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Re: Emacs 28.3 Release

From: Troy Hinckley
Subject: Re: Emacs 28.3 Release
Date: Wed, 12 Apr 2023 10:37:09 -0500

Everything you said is correct, Jean. But I work at one of the major tech companies in the US with over 100,000 engineers. I have tried to argue with IT about their policies, but as you can image it makes no difference. They see high-severity CVE’s and won’t install it. And we are not the only company that has such policies. We have 1000’s of Emacs users here who can’t use the latest stable Emacs until 28.3 comes out. I am really appreciative of the effort that has been put in so far to get this version of Emacs out. I hope we can make this release soon.
On Apr 11, 2023 at 3:14 AM -0500, Jean Louis <bugs@gnu.support>, wrote:
* Troy Hinckley <comms@dabrev.com> [2023-04-10 16:21]:
Hi Emacs devs,
I am asking again what we can do to complete the Emacs 28.3 release. My concern is that we have a narrow window in which this version will be viable. As it currently stands the latest stable release has a high severity CVE that prevents Emacs from being installed in security sensitive domains. 28.3 will resolve that and make the latest stable release usable. However, someone will inevitably find another CVE against Emacs. At that point 28.3 will no longer be useful. Given how hard it has been to get this release, I doubt there would be resources to add another security patch to Emacs 28.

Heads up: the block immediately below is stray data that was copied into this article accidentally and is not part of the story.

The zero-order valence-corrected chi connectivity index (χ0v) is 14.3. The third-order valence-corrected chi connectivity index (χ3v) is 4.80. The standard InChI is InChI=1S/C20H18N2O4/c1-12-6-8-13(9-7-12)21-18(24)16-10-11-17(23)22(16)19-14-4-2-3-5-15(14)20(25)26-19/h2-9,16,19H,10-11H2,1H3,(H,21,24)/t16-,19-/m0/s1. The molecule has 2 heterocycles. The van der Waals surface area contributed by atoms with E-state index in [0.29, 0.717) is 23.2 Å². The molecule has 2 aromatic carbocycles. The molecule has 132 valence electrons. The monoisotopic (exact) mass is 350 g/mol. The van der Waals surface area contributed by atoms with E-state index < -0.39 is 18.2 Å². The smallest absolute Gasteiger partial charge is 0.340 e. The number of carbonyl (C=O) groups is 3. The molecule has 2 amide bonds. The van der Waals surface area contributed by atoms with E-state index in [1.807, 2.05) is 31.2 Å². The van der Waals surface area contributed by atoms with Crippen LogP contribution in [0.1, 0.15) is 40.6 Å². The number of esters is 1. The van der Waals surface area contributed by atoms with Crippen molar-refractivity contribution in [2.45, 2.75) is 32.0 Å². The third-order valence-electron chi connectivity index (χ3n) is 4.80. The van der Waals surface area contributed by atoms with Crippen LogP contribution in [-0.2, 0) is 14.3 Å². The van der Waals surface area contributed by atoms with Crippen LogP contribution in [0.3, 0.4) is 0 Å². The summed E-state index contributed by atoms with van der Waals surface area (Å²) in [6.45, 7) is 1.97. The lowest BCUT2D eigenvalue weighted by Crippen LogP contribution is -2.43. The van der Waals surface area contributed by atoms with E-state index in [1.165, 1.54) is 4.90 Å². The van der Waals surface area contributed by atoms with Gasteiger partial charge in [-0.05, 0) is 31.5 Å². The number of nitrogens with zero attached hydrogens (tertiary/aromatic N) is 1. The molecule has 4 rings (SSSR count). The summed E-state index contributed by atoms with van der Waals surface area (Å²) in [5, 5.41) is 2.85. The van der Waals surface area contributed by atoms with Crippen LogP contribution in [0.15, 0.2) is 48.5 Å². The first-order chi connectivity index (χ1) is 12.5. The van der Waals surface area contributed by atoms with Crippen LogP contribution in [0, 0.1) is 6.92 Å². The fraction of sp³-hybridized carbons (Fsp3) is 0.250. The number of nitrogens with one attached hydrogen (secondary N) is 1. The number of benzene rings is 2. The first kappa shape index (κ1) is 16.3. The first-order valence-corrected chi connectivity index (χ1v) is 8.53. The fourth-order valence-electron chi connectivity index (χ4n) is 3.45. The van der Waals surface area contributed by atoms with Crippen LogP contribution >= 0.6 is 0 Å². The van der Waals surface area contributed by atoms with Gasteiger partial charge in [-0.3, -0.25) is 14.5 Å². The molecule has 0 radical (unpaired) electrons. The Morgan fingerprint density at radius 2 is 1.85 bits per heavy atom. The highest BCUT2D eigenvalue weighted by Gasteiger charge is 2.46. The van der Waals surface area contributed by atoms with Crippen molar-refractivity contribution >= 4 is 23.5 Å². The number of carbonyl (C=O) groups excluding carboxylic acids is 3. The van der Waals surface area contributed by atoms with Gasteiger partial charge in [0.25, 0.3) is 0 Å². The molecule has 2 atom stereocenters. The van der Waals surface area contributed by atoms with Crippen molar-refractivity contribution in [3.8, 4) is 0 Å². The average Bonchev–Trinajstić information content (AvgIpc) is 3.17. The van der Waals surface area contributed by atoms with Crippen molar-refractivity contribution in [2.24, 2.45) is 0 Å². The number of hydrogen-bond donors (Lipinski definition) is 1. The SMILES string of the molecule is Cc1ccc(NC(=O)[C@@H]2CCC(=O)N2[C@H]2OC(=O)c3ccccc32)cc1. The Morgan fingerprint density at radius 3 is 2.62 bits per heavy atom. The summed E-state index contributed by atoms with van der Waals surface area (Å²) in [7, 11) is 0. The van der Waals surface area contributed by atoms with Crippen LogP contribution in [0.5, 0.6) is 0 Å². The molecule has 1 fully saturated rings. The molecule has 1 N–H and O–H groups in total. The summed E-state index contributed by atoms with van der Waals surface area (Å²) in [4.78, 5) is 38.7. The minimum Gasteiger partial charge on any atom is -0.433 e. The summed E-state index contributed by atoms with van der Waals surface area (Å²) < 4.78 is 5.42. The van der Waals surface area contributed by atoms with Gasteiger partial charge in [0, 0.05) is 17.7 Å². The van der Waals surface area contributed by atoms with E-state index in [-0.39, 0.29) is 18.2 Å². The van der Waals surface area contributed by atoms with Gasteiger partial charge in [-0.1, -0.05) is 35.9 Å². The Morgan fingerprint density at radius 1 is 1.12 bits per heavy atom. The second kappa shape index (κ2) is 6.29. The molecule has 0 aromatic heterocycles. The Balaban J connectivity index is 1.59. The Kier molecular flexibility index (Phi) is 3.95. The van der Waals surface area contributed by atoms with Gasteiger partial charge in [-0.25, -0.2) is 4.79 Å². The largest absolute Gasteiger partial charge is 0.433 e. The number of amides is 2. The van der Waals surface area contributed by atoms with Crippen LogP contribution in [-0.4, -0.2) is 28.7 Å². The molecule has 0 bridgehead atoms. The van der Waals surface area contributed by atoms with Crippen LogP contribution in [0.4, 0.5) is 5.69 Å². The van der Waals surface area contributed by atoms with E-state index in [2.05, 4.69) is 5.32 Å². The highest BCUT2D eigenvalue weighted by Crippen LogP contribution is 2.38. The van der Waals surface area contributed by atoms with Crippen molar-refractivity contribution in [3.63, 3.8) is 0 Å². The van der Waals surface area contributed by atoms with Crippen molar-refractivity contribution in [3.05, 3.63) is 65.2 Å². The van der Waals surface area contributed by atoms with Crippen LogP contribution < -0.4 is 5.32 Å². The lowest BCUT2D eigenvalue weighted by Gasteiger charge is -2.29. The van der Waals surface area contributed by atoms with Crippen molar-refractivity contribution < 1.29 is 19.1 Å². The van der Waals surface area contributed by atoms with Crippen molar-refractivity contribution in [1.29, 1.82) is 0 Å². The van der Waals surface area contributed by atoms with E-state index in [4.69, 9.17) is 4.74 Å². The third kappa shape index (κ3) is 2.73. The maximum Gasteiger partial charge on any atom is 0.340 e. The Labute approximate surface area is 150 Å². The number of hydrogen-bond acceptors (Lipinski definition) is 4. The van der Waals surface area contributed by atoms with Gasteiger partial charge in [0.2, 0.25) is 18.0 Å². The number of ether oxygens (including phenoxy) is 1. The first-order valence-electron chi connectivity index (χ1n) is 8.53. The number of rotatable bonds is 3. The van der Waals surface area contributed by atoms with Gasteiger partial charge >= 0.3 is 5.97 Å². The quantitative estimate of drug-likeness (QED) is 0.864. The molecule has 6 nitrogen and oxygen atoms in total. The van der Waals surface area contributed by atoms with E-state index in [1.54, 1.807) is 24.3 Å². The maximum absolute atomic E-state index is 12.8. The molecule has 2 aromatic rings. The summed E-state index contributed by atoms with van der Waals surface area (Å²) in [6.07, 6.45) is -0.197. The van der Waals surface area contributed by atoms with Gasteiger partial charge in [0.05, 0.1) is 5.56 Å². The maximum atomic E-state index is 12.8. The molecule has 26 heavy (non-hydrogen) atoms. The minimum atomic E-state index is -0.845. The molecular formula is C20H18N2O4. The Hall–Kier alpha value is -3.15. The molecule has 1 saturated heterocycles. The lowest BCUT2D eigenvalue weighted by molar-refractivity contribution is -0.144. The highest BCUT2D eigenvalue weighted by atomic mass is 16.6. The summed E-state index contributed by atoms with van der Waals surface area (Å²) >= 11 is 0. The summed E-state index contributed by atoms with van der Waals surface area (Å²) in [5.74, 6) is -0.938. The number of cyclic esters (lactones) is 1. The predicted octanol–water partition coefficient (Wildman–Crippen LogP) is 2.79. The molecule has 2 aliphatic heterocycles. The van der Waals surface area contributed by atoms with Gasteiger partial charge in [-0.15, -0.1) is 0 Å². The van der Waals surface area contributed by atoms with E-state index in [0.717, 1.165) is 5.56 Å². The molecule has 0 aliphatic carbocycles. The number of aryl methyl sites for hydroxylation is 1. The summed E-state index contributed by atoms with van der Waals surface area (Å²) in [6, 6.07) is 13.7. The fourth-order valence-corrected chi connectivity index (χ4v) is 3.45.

Emacs has built-in programming language. Programming languages are not
secure by default. Their purpose is freedom to programmer to do what
programmers wants.

If people on this mailing list would decide, they could file X number
of (not so) common vulnerabilities, though developers are constantly
improving Emacs, not making their reputation by "discovering security
holes". As if focus would be on common vulnerabilities reporting then
those reports would be as great as GNU Emacs bug reports

This means that handling those one or few CVE reports related to Emacs
is only there for cosmetics purposes. It is for the fake image.

Handling few of those CVEs, or removing reports, or closing those
reports, doesn't make Emacs secure for "secure domains" as you
mentioned it.

It is as secure as people who are working with it.


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